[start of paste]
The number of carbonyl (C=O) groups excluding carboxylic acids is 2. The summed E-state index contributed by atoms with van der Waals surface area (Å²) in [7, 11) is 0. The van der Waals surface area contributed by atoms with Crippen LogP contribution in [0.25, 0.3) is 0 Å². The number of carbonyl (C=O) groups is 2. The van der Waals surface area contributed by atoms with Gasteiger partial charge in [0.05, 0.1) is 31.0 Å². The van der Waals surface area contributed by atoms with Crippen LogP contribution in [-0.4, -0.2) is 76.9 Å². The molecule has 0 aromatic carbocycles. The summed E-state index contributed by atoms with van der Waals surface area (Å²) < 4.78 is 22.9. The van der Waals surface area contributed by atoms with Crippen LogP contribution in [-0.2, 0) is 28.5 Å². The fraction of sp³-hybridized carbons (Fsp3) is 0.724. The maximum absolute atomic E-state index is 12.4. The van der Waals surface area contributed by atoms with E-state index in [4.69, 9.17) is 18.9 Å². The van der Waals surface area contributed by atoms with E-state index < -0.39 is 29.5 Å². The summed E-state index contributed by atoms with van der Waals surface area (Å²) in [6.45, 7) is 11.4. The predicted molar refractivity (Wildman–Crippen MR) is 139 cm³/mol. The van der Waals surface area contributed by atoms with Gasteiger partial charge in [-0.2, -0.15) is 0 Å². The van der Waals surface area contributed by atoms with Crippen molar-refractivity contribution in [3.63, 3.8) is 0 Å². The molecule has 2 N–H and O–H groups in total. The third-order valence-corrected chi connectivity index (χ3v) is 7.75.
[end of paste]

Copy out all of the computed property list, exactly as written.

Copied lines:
The number of carbonyl (C=O) groups excluding carboxylic acids is 2. The summed E-state index contributed by atoms with van der Waals surface area (Å²) in [7, 11) is 0. The van der Waals surface area contributed by atoms with Crippen LogP contribution in [0.25, 0.3) is 0 Å². The number of carbonyl (C=O) groups is 2. The van der Waals surface area contributed by atoms with Gasteiger partial charge in [0.05, 0.1) is 31.0 Å². The van der Waals surface area contributed by atoms with Crippen LogP contribution in [-0.4, -0.2) is 76.9 Å². The molecule has 0 aromatic carbocycles. The summed E-state index contributed by atoms with van der Waals surface area (Å²) < 4.78 is 22.9. The van der Waals surface area contributed by atoms with Crippen LogP contribution in [-0.2, 0) is 28.5 Å². The fraction of sp³-hybridized carbons (Fsp3) is 0.724. The maximum absolute atomic E-state index is 12.4. The van der Waals surface area contributed by atoms with E-state index in [4.69, 9.17) is 18.9 Å². The van der Waals surface area contributed by atoms with E-state index < -0.39 is 29.5 Å². The summed E-state index contributed by atoms with van der Waals surface area (Å²) in [6.45, 7) is 11.4. The predicted molar refractivity (Wildman–Crippen MR) is 139 cm³/mol. The van der Waals surface area contributed by atoms with Gasteiger partial charge in [-0.2, -0.15) is 0 Å². The van der Waals surface area contributed by atoms with Crippen molar-refractivity contribution in [3.63, 3.8) is 0 Å². The molecule has 2 N–H and O–H groups in total. The third-order valence-corrected chi connectivity index (χ3v) is 7.75.